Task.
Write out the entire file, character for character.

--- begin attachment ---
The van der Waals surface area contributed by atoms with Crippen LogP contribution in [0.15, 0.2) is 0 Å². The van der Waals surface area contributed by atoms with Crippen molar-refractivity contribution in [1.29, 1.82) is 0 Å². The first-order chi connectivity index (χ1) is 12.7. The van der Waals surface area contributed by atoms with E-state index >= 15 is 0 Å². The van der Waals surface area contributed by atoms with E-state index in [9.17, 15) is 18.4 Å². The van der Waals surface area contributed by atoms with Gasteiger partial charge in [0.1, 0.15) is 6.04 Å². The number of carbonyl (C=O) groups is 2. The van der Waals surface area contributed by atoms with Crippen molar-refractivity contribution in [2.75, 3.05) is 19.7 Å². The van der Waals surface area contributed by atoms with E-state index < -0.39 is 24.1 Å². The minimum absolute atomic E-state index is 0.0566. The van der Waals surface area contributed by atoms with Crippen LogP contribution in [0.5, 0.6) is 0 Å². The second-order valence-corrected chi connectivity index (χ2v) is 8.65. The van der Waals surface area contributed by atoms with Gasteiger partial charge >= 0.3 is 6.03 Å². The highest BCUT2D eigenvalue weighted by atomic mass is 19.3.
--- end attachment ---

The van der Waals surface area contributed by atoms with Crippen LogP contribution in [0.15, 0.2) is 0 Å². The van der Waals surface area contributed by atoms with Crippen molar-refractivity contribution in [1.29, 1.82) is 0 Å². The first-order chi connectivity index (χ1) is 12.7. The van der Waals surface area contributed by atoms with E-state index >= 15 is 0 Å². The van der Waals surface area contributed by atoms with E-state index in [9.17, 15) is 18.4 Å². The van der Waals surface area contributed by atoms with Gasteiger partial charge in [0.1, 0.15) is 6.04 Å². The number of carbonyl (C=O) groups is 2. The van der Waals surface area contributed by atoms with Crippen molar-refractivity contribution in [2.75, 3.05) is 19.7 Å². The van der Waals surface area contributed by atoms with E-state index < -0.39 is 24.1 Å². The minimum absolute atomic E-state index is 0.0566. The van der Waals surface area contributed by atoms with Crippen LogP contribution in [0.5, 0.6) is 0 Å². The second-order valence-corrected chi connectivity index (χ2v) is 8.65. The van der Waals surface area contributed by atoms with Gasteiger partial charge >= 0.3 is 6.03 Å². The highest BCUT2D eigenvalue weighted by atomic mass is 19.3.